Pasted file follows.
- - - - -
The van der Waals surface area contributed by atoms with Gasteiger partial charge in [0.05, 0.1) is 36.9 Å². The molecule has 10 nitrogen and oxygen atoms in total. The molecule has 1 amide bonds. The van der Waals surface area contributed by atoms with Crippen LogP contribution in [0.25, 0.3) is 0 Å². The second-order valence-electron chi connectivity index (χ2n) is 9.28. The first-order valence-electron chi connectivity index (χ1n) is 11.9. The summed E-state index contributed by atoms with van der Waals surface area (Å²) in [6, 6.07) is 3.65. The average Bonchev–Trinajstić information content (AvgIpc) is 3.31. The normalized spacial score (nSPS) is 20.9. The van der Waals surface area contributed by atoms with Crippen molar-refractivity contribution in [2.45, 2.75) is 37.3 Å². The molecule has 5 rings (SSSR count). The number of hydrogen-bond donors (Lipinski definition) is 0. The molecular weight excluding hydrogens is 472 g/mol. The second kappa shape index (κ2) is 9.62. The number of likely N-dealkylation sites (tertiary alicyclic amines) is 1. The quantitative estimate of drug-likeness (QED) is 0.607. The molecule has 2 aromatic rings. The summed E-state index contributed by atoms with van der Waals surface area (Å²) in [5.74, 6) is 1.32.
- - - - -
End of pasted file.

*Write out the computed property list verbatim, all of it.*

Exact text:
The van der Waals surface area contributed by atoms with Gasteiger partial charge in [0.05, 0.1) is 36.9 Å². The molecule has 10 nitrogen and oxygen atoms in total. The molecule has 1 amide bonds. The van der Waals surface area contributed by atoms with Crippen LogP contribution in [0.25, 0.3) is 0 Å². The second-order valence-electron chi connectivity index (χ2n) is 9.28. The first-order valence-electron chi connectivity index (χ1n) is 11.9. The summed E-state index contributed by atoms with van der Waals surface area (Å²) in [6, 6.07) is 3.65. The average Bonchev–Trinajstić information content (AvgIpc) is 3.31. The normalized spacial score (nSPS) is 20.9. The van der Waals surface area contributed by atoms with Crippen molar-refractivity contribution in [2.45, 2.75) is 37.3 Å². The molecule has 5 rings (SSSR count). The number of hydrogen-bond donors (Lipinski definition) is 0. The molecular weight excluding hydrogens is 472 g/mol. The second kappa shape index (κ2) is 9.62. The number of likely N-dealkylation sites (tertiary alicyclic amines) is 1. The quantitative estimate of drug-likeness (QED) is 0.607. The molecule has 2 aromatic rings. The summed E-state index contributed by atoms with van der Waals surface area (Å²) in [5.74, 6) is 1.32.